Spanish election raises concerns over shape and stability of country's Council of EU presidency

Spanish flags sit with those of the European Union.
Spanish flags sit with those of the European Union. Copyright Dati Bendo/ EC - Audiovisual Service
By Aida Sanchez Alonso
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Prime Minister Pedro Sanchez's Socialist party is currently trailing its closest rival in the polls.


In a little over two weeks, Spain will get to vote in snap elections that will divide their recently started semester leading the presidency of the Council of the EU.

Polls show a possible change in government, with power falling into the hands of the right-wing People's Party (PP) and with the possible entry of Vox, a far-right formation, in a coalition government with PP.

"Whatever the results of the elections are, I trust that the Spanish government and the institutions will be able to deliver an effective presidency and I have full confidence in Spain's deep European spirit," Ursula von der Leyen, president of the European Commission said on Monday during a visit to Madrid. 

The summer holidays and the process of government formation, which could take months or even lead to new elections, might draw Spain's attention away from Brussels and water down a six-months presidency that was supposed to reinforce the country's international position in the world.

This term of the Council presidency is the last complete one before the European elections in June 2024 and includes many legislative files that are close to completion.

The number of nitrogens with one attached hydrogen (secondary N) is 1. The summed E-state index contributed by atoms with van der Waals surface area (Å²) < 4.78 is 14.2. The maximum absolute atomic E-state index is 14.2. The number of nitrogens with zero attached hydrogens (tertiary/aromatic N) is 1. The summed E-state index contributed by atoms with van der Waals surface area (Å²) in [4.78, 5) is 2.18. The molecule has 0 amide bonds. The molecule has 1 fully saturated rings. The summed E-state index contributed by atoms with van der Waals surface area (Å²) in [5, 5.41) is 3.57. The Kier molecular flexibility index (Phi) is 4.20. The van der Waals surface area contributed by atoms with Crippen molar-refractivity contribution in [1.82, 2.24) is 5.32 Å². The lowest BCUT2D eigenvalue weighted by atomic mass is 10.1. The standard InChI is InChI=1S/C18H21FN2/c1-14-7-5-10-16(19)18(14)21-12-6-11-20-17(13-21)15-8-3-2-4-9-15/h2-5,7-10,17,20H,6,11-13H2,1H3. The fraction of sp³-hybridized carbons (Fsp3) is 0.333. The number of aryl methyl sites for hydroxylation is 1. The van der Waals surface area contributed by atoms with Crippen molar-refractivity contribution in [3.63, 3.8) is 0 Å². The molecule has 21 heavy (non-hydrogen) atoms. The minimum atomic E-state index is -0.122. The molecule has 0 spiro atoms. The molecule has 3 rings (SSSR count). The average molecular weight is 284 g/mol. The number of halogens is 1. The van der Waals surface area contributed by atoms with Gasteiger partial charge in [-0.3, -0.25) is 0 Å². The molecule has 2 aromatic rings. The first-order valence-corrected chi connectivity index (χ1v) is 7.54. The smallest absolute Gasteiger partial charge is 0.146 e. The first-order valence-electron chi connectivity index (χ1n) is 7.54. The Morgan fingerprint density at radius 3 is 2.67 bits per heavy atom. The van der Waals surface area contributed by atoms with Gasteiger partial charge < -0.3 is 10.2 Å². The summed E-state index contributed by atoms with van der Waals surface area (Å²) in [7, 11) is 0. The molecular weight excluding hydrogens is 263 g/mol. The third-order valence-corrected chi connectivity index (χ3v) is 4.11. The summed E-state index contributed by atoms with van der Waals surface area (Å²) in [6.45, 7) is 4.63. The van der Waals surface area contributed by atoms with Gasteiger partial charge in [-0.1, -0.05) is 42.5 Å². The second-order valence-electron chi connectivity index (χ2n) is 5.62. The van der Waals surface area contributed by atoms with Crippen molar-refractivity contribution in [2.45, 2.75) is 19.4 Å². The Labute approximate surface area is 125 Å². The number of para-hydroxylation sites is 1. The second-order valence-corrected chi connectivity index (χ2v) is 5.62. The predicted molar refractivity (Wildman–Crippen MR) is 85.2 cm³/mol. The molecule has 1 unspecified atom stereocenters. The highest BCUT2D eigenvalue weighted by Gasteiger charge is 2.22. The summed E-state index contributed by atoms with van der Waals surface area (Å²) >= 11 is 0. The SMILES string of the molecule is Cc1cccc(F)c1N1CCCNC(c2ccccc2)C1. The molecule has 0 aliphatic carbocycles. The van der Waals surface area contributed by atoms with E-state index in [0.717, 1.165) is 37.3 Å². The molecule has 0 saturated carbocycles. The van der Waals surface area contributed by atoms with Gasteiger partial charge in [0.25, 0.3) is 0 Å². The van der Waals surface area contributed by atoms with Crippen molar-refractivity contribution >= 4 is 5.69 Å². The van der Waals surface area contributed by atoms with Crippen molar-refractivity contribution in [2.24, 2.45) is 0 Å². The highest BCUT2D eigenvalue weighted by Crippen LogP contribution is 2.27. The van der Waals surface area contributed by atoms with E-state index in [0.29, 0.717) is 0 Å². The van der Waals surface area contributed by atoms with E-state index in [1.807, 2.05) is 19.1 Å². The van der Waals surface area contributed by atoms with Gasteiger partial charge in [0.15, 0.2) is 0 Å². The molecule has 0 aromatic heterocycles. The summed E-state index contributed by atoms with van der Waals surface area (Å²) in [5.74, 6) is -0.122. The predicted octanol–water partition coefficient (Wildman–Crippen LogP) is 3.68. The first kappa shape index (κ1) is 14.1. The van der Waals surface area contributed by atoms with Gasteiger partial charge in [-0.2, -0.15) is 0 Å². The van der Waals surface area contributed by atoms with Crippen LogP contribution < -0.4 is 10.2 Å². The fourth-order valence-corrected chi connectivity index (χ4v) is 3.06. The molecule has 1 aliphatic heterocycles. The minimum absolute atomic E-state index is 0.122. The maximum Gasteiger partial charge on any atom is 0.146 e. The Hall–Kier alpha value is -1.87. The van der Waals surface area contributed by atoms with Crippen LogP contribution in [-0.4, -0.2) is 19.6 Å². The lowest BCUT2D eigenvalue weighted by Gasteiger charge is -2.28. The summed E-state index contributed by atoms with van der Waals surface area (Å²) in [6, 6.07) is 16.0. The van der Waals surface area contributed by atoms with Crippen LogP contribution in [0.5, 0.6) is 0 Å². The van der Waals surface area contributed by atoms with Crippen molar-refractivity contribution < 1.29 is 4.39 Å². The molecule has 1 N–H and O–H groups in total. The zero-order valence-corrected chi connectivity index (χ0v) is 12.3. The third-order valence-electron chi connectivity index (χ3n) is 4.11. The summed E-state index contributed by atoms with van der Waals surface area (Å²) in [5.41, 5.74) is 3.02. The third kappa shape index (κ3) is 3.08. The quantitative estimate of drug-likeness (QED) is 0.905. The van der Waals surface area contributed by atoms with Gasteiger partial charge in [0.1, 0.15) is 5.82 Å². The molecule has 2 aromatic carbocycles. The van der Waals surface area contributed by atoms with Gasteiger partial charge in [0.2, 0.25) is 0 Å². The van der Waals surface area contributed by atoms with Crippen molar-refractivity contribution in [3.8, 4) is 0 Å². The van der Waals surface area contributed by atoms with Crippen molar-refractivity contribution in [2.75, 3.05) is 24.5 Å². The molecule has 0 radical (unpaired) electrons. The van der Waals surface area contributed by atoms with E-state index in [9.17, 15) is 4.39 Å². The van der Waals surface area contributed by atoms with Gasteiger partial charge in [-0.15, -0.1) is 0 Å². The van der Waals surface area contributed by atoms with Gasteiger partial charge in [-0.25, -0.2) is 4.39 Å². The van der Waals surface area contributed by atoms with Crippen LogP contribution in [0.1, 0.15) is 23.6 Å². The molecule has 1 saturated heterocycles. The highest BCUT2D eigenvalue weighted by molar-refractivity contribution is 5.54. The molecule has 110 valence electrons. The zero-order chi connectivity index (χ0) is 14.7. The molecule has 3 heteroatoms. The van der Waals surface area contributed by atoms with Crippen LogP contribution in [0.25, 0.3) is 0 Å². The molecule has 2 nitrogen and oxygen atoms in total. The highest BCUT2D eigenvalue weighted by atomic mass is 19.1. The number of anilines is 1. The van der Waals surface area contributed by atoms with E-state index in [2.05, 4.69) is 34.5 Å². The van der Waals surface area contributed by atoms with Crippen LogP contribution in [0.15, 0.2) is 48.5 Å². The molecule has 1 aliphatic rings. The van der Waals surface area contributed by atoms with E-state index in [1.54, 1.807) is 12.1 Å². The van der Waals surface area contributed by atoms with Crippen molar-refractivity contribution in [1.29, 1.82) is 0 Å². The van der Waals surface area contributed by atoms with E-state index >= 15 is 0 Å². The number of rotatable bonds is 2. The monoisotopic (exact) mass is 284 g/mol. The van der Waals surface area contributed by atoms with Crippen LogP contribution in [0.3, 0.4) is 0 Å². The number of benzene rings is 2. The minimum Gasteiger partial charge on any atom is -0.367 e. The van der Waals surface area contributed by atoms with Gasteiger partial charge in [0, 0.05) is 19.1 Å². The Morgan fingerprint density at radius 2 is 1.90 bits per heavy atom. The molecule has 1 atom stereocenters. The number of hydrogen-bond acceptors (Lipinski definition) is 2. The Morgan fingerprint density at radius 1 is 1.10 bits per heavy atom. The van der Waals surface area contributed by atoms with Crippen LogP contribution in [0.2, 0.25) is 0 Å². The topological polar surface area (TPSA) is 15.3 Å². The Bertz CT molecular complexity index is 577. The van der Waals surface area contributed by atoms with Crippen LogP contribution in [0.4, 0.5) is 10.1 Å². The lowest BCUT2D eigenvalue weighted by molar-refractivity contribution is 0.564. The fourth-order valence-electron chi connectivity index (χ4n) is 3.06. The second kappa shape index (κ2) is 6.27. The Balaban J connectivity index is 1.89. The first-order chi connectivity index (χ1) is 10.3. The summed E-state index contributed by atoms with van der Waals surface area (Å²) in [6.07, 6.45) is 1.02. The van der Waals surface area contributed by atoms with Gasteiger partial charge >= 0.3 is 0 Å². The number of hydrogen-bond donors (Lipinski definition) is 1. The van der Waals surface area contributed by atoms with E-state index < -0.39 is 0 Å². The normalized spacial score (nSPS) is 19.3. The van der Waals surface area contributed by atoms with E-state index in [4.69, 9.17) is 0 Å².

The team in charge of them, like the current ambassador, has been appointed by the actual government. Changing it before December would likely bring some measure of disorder.

According to Raquel García, an analyst at the Elcano Royal Institute, the core of the presidency will not be affected in the event of a change of government, but there could be some tweaks.

"It is true that the characteristics of one president or another can affect this vocation for leadership and in recent years we have seen that there has been an express desire for this leadership, to speak out in the face of challenges, such as the pandemic or, for example, the Russian invasion of Ukraine, which at first sight may seem to be an issue that is not a priority for Spain, and Spain has wanted to exercise leadership," she told Euronews.

"In this sense, it remains to be seen whether the person who will hold the presidency of the government after the snap elections on 23 July will want to maintain this desire for leadership."

This is not the first time a country holds elections in the middle of its presidency. For instance, Emmanuel Macron was re-elected during France's own semester.

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